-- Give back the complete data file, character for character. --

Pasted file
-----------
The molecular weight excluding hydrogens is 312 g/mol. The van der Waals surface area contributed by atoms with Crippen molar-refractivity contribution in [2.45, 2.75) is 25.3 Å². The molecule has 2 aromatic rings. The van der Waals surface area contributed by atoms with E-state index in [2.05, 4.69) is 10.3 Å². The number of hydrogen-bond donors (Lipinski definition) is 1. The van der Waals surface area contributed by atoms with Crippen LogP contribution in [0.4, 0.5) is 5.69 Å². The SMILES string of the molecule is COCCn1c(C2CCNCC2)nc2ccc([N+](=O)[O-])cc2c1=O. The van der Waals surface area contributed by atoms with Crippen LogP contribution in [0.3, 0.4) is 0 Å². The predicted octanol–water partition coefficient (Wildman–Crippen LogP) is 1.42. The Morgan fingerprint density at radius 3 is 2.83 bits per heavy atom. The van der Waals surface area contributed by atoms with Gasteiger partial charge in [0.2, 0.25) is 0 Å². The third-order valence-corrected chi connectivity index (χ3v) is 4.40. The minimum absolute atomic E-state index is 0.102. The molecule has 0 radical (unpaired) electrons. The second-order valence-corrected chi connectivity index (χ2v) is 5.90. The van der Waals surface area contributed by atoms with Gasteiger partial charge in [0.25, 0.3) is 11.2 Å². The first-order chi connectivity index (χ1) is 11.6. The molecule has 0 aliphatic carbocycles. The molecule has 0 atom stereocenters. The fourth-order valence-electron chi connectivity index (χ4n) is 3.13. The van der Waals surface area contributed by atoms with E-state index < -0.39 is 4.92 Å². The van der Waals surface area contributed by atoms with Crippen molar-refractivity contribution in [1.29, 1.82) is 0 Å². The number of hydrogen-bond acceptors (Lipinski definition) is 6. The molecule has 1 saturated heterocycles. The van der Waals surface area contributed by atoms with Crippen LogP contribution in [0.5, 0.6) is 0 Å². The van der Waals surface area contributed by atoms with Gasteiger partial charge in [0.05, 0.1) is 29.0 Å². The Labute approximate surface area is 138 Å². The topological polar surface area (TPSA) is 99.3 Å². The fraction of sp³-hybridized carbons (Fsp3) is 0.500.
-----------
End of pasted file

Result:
The molecular weight excluding hydrogens is 312 g/mol. The van der Waals surface area contributed by atoms with Crippen molar-refractivity contribution in [2.45, 2.75) is 25.3 Å². The molecule has 2 aromatic rings. The van der Waals surface area contributed by atoms with E-state index in [2.05, 4.69) is 10.3 Å². The number of hydrogen-bond donors (Lipinski definition) is 1. The van der Waals surface area contributed by atoms with Crippen LogP contribution in [0.4, 0.5) is 5.69 Å². The SMILES string of the molecule is COCCn1c(C2CCNCC2)nc2ccc([N+](=O)[O-])cc2c1=O. The van der Waals surface area contributed by atoms with Crippen LogP contribution in [0.3, 0.4) is 0 Å². The predicted octanol–water partition coefficient (Wildman–Crippen LogP) is 1.42. The Morgan fingerprint density at radius 3 is 2.83 bits per heavy atom. The van der Waals surface area contributed by atoms with Gasteiger partial charge in [0.2, 0.25) is 0 Å². The third-order valence-corrected chi connectivity index (χ3v) is 4.40. The minimum absolute atomic E-state index is 0.102. The molecule has 0 radical (unpaired) electrons. The second-order valence-corrected chi connectivity index (χ2v) is 5.90. The van der Waals surface area contributed by atoms with Gasteiger partial charge in [0.25, 0.3) is 11.2 Å². The first-order chi connectivity index (χ1) is 11.6. The molecule has 0 aliphatic carbocycles. The molecule has 0 atom stereocenters. The fourth-order valence-electron chi connectivity index (χ4n) is 3.13. The van der Waals surface area contributed by atoms with E-state index < -0.39 is 4.92 Å². The van der Waals surface area contributed by atoms with Crippen molar-refractivity contribution in [1.29, 1.82) is 0 Å². The number of hydrogen-bond acceptors (Lipinski definition) is 6. The molecule has 1 saturated heterocycles. The van der Waals surface area contributed by atoms with Crippen LogP contribution in [0.5, 0.6) is 0 Å². The van der Waals surface area contributed by atoms with Gasteiger partial charge in [0.05, 0.1) is 29.0 Å². The Labute approximate surface area is 138 Å². The topological polar surface area (TPSA) is 99.3 Å². The fraction of sp³-hybridized carbons (Fsp3) is 0.500.